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New Jersey state troopers get lesson on “misconceptions” about Islam

“New Jersey state troopers schooled in Muslim culture,” by Hannan Adely for The Record, October 8:

If a police officer pulls over a female driver wearing a veil covering all but her eyes, can he demand that she lift the veil so he can identify her?Before a classroom of state police recruits, Mohammad Ali Chaudry, a Muslim scholar, explained that there’s no religious reason for her to refuse. She has to obey the laws of her country “for everybody’s security,” he said.

Questions about the veil and other facets of Islamic faith and culture are at the heart of the one-hour class, now a requirement for every New Jersey state trooper, that emerged from anxiety and acrimony following news last year that New York City detectives were spying on New Jersey Muslims.

But is one hour of teaching, out of a solid week of police training, enough to markedly improve relations between police officers and wary Muslim communities across the state?

Note that it is up to the state troopers to try to rebuild relations. There is no expectation that the Muslim community has to do anything to rebuild those relations. Despite the fact that the only reason why there was surveillance in the first place was because of Islamic jihad attacks, Muslim communities in New Jersey have successfully turned the playing field around and portrayed themselves as victims to whom authorities must reach out.

Chaudry, president of the Islamic Society of Basking Ridge and a Rutgers professor, said it’s a start.One result of strong backlash to spying by the New York Police Department was the creation of the Muslim Outreach Committee, a group of about 20 Muslim leaders and top law-enforcement officials that began meeting a year ago. The training, which is included in classwork this week at the state criminal justice academy in Sea Girt, is one of several committee efforts aimed at building trust.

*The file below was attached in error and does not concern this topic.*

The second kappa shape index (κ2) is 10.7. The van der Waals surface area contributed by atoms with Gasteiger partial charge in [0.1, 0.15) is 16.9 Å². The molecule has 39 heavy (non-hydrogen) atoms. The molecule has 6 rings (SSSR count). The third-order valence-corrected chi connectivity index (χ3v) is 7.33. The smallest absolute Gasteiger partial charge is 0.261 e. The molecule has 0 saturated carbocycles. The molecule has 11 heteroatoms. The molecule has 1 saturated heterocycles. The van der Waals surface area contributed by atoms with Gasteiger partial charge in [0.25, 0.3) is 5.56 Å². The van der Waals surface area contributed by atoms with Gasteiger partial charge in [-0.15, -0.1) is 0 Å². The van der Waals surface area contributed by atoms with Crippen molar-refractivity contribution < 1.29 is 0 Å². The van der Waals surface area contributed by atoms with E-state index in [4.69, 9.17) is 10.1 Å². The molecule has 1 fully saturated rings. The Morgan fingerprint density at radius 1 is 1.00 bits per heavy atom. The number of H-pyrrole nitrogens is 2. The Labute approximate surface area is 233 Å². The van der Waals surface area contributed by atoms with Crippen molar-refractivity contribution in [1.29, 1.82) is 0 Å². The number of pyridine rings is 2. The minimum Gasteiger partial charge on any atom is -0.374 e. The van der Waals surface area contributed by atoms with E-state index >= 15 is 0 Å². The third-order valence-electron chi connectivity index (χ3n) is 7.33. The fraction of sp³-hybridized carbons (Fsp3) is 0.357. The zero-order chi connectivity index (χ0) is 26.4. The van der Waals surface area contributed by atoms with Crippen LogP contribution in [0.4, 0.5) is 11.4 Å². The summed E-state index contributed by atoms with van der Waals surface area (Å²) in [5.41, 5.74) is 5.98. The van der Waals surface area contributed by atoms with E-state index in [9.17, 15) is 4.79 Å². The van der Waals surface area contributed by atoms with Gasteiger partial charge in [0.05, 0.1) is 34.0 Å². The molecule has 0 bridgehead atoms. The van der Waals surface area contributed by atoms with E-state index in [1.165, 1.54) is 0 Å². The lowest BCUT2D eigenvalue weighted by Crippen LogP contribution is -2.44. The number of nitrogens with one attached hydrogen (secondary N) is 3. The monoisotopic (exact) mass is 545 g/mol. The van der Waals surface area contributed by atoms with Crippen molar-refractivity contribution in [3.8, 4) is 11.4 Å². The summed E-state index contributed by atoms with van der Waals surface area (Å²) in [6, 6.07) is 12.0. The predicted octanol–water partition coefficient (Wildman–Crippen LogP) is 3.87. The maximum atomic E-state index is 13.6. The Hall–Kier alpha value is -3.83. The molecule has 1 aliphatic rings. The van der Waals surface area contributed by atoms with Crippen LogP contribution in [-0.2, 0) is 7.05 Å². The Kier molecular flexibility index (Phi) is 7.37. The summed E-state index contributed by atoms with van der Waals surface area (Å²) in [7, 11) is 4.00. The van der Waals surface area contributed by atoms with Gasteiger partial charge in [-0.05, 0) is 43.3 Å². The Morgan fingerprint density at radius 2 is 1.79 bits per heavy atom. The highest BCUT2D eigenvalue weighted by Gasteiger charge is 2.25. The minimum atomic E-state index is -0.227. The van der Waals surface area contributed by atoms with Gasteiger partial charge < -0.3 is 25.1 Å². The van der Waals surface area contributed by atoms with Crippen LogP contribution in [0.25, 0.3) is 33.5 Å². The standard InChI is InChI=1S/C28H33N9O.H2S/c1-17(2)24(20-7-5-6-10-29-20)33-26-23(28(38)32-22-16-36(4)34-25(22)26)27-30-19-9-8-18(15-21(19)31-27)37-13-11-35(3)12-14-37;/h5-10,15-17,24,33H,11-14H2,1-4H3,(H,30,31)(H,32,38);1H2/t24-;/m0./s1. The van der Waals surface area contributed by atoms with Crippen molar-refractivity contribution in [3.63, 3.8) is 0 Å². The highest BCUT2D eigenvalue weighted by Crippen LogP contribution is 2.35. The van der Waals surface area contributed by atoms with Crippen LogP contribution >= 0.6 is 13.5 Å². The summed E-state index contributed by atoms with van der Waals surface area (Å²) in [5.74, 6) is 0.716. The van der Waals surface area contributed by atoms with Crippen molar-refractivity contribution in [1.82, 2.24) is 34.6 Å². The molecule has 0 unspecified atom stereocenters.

“When we first started, there was anger and hostility,” said Imam Mustafa El-Amin, who heads the Masjid Ibrahim mosque in Newark. “Now it has actually developed to achievements and goals as opposed to just talking and airing out who’s guilty and who’s not.”

Almost certain not to be discussed is the question of where in the texts and teachings of Islam did those who are guilty get the idea that they should wage jihad warfare against Infidels, and of what can be done to mitigate the power of those texts and teachings to incite believers to violence. Raising questions like that would be “Islamophobic.”

Acting Attorney General John J. Hoffman said the training is helping to bridge the divide.“We don’t agree all the time on every issue, but we do agree we’ll talk about them, and that has gotten us miles ahead in the process,” he said.

New state police recruits are attending the class through Oct. 11. Other recruits and veteran troopers will get the training by video as part of regular in-service training.

In a recent class, a few officers stared at their cellphones while Chaudry was lecturing. Questions were encouraged, but only two out of about 120 people in the class asked any.

Chaudry said it was a challenge to cover Islam in an hour and have time for questions. In his Rutgers class, he devotes 90 minutes just to talk about the term jihad, he said.

“It’s not going to change everybody’s view, and it’s going to take a lot more than a one-hour lecture, but at least it’s a beginning,” he said.

This article doesn’t say what Chaudry said about jihad for 90 minutes, but given how these things generally go, his talk was likely devoted to exploding the “misconception” that jihad involves warfare against unbelievers for the purpose of subjugating them under the rule of Islamic law. The insuperable problem that such presentations always face is that so many Muslims worldwide are behaving as if that is exactly what jihad involves, no matter what smooth apologists say to New Jersey state troopers. Recently when I debated Islamic apologist Shadid Lewis, I quoted numerous Islamic authorities teaching that jihad means warfare against unbelievers. Lewis in turn quoted others saying that it meant other things. So I then asked Lewis if what he was saying was true, why did so many Muslims, including clerics and Islamic scholars, misunderstand the concept of jihad so drastically? Predictably, he never addressed that. If Chaudry was spreading the same kind of steaming, pungent nonsense that Lewis was, and he probably was, it is understandable that some of the officers were staring at their cellphones.

Read the rest at http://www.jihadwatch.org/2013/10/new-jersey-state-troopers-get-lesson-on-misconceptions-about-islam.html

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